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The Library of Congress > Teachers > Classroom Materials > Collection Connections > Inside an American Factory
The little train robbery / Thomas A. Edison, Inc. 1905.

[Detail] Panorama exterior Westinghouse works, 1904.

Arts & Humanities

1) Biographies and Obituaries

The Westinghouse Works were largely the product of one inventor-industrialist, George Westinghouse. Students can read other biographies of George Westinghouse in addition to "About George Westinghouse" found in the Special Presentation and write an obituary for him that accurately represents his life and achievements.

2) Creative Writing

There are a number of creative writing activities that could work with these materials. Students can read "Life in Wilmerding, 'The Air Brake City'," watch some of the films, and compose their own diary of what a typical week for a factory employee would have been like. They could write a poem or comedy routine about alternating current (AC) versus direct current (DC).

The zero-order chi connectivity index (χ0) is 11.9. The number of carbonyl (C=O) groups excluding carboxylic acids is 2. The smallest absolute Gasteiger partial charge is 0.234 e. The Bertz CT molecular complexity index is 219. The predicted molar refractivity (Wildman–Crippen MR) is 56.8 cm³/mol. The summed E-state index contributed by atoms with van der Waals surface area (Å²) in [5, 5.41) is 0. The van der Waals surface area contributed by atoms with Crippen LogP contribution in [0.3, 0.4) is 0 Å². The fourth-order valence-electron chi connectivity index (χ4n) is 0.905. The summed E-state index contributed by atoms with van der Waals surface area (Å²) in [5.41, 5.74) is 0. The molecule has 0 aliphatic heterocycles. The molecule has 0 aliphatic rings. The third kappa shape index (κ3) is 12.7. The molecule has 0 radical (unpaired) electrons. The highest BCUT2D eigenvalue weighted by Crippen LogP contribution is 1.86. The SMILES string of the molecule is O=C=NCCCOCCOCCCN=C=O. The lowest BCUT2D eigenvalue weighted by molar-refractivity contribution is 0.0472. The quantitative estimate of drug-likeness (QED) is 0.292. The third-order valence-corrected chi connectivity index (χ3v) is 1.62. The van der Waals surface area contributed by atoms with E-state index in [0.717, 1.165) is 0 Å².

3) Expository Writing

Westinghouse contributed greatly to the use of electrical products and to the modernization of transportation. Students can research and write a report on the history of electricity or the history of railway transportation in the United States. How have technological advancements in these areas contributed to society?

4) Journalistic Writing

Students can pretend they are reporters for a newspaper in 1904 and write an article on the battle between Edison and Westinghouse over direct current versus alternating current. They can research the topic in books to find quotations from Edison and Westinghouse and other information to use in the article.

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